Brent Ewing, MHS
Director, Public Policy & Government Affairs, AMCHP
I feel lucky that I have always been blessed with a generally positive outlook and optimistic demeanor. I agree with Eleanor Roosevelt's maxim, "It is better to light a candle than curse the darkness," and I have tried to use that to guide my work. It has helped me not only survive, but thrive over nearly two decades working in Washington, D.C. However, the failure of Congress to act in any meaningful way to address the Zika virus emergency declared last February is one of the most discouraging and disappointing episodes I have seen in any of my years of public health advocacy.
If you've been following AMCHP's Legislative Alerts, you know that President Obama requested $1.9 billion in emergency supplemental funding back in February. After some initial signs of bi-partisan cooperation on a package providing $1.1 billion, efforts in mid-summer broke down over the inclusion of family planning restrictions and environmental regulatory changes included in a bill that passed the House largely on a party-line vote. The Senate has since failed twice to muster the 60 votes needed to move forward.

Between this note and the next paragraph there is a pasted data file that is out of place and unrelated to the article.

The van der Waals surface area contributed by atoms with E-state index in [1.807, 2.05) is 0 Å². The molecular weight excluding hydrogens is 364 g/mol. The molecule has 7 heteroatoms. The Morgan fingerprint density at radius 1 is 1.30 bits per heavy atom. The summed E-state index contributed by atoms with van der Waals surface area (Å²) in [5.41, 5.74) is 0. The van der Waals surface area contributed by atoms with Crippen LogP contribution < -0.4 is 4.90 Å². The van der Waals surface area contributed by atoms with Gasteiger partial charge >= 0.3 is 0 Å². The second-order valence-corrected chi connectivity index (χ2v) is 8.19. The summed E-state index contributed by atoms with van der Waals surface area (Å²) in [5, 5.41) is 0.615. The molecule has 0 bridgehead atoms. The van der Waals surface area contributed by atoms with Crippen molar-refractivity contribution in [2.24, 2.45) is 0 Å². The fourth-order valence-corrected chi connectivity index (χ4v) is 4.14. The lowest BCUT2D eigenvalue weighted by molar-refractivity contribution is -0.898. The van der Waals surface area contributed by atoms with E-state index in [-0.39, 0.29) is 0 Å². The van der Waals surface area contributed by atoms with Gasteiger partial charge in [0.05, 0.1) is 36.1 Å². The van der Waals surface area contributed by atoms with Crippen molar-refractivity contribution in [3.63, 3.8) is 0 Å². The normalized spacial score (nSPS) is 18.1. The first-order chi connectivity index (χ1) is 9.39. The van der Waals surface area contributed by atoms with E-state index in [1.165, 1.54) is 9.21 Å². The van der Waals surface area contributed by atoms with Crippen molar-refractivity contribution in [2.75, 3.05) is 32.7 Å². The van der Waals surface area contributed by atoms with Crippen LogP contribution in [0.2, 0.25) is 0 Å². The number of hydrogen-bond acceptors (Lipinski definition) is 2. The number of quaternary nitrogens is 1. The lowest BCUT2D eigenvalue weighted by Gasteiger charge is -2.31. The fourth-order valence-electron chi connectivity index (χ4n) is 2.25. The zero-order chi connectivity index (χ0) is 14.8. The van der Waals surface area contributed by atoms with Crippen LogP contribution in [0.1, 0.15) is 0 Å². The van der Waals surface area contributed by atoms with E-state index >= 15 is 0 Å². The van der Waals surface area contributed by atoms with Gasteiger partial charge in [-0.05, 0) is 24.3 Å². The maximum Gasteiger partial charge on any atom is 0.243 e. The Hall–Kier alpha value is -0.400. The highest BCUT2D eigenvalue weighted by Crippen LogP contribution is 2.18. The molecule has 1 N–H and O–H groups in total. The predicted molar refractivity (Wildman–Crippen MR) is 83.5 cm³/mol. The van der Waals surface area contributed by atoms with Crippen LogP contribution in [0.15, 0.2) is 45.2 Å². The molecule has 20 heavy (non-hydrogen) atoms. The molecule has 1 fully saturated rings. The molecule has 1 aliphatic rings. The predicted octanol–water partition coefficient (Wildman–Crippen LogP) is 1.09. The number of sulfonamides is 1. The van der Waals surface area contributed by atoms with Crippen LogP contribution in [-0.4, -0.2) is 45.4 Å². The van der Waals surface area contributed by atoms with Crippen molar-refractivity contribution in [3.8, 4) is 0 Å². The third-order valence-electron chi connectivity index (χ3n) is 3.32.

Congress is now on recess until early September – meaning that even if members are able to find common ground, any additional funds appropriated this year would likely not reach the front lines of Zika until autumn. In many ways, Congress's inaction has guaranteed that states and localities are on their own and that the window for robust primary prevention this summer is nearly slammed shut. With the Centers for Disease Control and Prevention monitoring over 800 pregnant women with Zika virus infection in the United States and territories, it is likely just a matter of time that the focus will necessarily shift from education and prevention to intensive care coordination.
So where do we go from here? AMCHP continues to work with a broad coalition of leading MCH groups to urge Congress to be ready to pass a robust package as soon as it returns in September. Unfortunately, the staff we are meeting with on Capitol Hill report that no negotiations are underway, as both sides seem deeply entrenched in their positions. Our hope is that the confirmed local transmission of the virus reported last week in Florida will create a new urgency to act and will bring all parties to the table to find a path forward.
Zika virus is testing our public health systems in new ways, partly because new information about the virus is discovered on a weekly basis. But whether we are talking about hurricanes, floods, influenza, MERS, SARS or Ebola, we have learned to expect the unexpected. The need for a strong yet flexible public health system could not be clearer, and yet in this summer of discontent Congress is failing to provide even a modicum of support. We will continue to work to change that and keep our candles lit.